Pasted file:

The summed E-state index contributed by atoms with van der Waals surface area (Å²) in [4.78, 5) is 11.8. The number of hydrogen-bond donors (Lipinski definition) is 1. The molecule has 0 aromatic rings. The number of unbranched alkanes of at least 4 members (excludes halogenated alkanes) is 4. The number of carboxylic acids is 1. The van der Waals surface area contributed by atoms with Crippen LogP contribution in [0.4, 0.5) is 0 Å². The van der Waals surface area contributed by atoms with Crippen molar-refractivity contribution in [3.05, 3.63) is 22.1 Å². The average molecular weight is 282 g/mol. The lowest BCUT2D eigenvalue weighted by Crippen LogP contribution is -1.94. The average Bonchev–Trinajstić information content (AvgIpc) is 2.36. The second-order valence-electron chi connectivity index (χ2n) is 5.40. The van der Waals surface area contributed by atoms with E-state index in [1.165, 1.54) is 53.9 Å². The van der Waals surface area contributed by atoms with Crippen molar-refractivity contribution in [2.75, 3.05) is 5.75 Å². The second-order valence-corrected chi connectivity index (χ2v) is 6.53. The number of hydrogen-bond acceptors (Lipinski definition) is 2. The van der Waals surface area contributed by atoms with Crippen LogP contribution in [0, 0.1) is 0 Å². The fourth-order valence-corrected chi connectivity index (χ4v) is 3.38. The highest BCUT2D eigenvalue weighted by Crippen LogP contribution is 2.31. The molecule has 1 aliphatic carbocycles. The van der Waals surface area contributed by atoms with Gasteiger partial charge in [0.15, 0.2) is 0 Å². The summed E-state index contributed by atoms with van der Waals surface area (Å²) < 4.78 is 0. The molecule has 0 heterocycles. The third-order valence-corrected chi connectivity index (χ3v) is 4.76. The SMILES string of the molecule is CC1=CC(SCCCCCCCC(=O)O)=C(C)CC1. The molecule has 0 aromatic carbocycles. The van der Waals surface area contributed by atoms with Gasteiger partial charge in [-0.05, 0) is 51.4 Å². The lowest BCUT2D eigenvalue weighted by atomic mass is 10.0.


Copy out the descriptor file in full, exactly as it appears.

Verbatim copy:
The summed E-state index contributed by atoms with van der Waals surface area (Å²) in [4.78, 5) is 11.8. The number of hydrogen-bond donors (Lipinski definition) is 1. The molecule has 0 aromatic rings. The number of unbranched alkanes of at least 4 members (excludes halogenated alkanes) is 4. The number of carboxylic acids is 1. The van der Waals surface area contributed by atoms with Crippen LogP contribution in [0.4, 0.5) is 0 Å². The van der Waals surface area contributed by atoms with Crippen molar-refractivity contribution in [3.05, 3.63) is 22.1 Å². The average molecular weight is 282 g/mol. The lowest BCUT2D eigenvalue weighted by Crippen LogP contribution is -1.94. The average Bonchev–Trinajstić information content (AvgIpc) is 2.36. The second-order valence-electron chi connectivity index (χ2n) is 5.40. The van der Waals surface area contributed by atoms with E-state index in [1.165, 1.54) is 53.9 Å². The van der Waals surface area contributed by atoms with Crippen molar-refractivity contribution in [2.75, 3.05) is 5.75 Å². The second-order valence-corrected chi connectivity index (χ2v) is 6.53. The number of hydrogen-bond acceptors (Lipinski definition) is 2. The van der Waals surface area contributed by atoms with Crippen LogP contribution in [0, 0.1) is 0 Å². The fourth-order valence-corrected chi connectivity index (χ4v) is 3.38. The highest BCUT2D eigenvalue weighted by Crippen LogP contribution is 2.31. The molecule has 1 aliphatic carbocycles. The van der Waals surface area contributed by atoms with Gasteiger partial charge in [0.15, 0.2) is 0 Å². The summed E-state index contributed by atoms with van der Waals surface area (Å²) < 4.78 is 0. The molecule has 0 heterocycles. The third-order valence-corrected chi connectivity index (χ3v) is 4.76. The SMILES string of the molecule is CC1=CC(SCCCCCCCC(=O)O)=C(C)CC1. The molecule has 0 aromatic carbocycles. The van der Waals surface area contributed by atoms with Gasteiger partial charge in [-0.05, 0) is 51.4 Å². The lowest BCUT2D eigenvalue weighted by atomic mass is 10.0.